Controlling Elevated Homocysteine
Currently, there is no standard recommendation that all people have their homocysteine levels checked. Despite this, the American Heart Association does encourage testing for homocysteine in people with a personal or family history of heart disease. In order to address all possible aspects of heart disease (and other conditions), testing homocysteine levels is a good idea.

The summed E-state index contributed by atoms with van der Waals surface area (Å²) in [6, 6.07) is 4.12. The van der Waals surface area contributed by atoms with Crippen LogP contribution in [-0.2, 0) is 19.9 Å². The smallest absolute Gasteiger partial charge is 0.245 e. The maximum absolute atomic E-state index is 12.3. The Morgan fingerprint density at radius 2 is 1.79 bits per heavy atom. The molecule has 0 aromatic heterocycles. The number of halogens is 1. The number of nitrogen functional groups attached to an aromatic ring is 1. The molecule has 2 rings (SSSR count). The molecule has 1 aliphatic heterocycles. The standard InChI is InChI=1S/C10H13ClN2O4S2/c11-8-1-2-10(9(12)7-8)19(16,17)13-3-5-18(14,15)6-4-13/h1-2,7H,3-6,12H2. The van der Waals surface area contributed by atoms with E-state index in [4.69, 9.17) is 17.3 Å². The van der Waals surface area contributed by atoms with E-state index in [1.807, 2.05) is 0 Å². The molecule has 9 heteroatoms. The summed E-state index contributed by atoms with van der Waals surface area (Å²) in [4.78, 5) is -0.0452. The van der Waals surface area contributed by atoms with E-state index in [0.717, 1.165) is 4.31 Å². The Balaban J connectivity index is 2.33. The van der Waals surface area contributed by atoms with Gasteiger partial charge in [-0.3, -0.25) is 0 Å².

Controlling homocysteine can be achieved by supplementing with 4 common nutrients: vitamins B6, B12, folic acid and betaine. Vitamins B6, B12, and folic acid blood levels are found to be inversely related to plasma homocysteine concentration. Combination therapy with the aforementioned vitamins provides an effective way to reduce homocysteine levels,11 and side effects of this therapy are relatively unknown.12 Another supplement that has demonstrated usefulness in lowering homocysteine levels is betaine, also known as trimethylglycine. High dietary consumption of methionine, which can be found in meats and dairy products, can result in the overproduction of homocysteine. Once homocysteine is produced it is metabolized in the body through one of two possible pathways—remethylation or transsulfuration.